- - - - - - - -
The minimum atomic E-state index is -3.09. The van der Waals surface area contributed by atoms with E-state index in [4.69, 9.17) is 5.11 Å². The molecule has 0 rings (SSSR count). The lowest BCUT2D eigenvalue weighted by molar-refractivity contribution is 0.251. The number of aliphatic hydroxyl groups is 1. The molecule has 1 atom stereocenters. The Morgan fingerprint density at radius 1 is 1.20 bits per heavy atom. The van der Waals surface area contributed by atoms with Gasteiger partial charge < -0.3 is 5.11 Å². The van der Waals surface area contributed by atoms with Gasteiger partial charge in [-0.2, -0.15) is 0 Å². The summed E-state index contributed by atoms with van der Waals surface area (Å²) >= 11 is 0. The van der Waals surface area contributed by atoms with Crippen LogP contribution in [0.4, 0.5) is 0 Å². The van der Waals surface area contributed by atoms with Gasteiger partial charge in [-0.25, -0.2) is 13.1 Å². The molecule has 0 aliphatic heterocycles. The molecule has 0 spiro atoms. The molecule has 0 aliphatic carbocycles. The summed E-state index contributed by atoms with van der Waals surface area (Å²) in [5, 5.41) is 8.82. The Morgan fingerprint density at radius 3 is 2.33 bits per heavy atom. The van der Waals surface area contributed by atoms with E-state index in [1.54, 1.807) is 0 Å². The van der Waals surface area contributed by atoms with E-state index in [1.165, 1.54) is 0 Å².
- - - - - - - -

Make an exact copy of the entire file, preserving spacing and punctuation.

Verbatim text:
The minimum atomic E-state index is -3.09. The van der Waals surface area contributed by atoms with E-state index in [4.69, 9.17) is 5.11 Å². The molecule has 0 rings (SSSR count). The lowest BCUT2D eigenvalue weighted by molar-refractivity contribution is 0.251. The number of aliphatic hydroxyl groups is 1. The molecule has 1 atom stereocenters. The Morgan fingerprint density at radius 1 is 1.20 bits per heavy atom. The van der Waals surface area contributed by atoms with Gasteiger partial charge < -0.3 is 5.11 Å². The van der Waals surface area contributed by atoms with Gasteiger partial charge in [-0.2, -0.15) is 0 Å². The summed E-state index contributed by atoms with van der Waals surface area (Å²) >= 11 is 0. The van der Waals surface area contributed by atoms with Crippen LogP contribution in [0.4, 0.5) is 0 Å². The van der Waals surface area contributed by atoms with Gasteiger partial charge in [-0.25, -0.2) is 13.1 Å². The molecule has 0 aliphatic heterocycles. The molecule has 0 spiro atoms. The molecule has 0 aliphatic carbocycles. The summed E-state index contributed by atoms with van der Waals surface area (Å²) in [5, 5.41) is 8.82. The Morgan fingerprint density at radius 3 is 2.33 bits per heavy atom. The van der Waals surface area contributed by atoms with E-state index in [1.54, 1.807) is 0 Å². The van der Waals surface area contributed by atoms with E-state index in [1.165, 1.54) is 0 Å².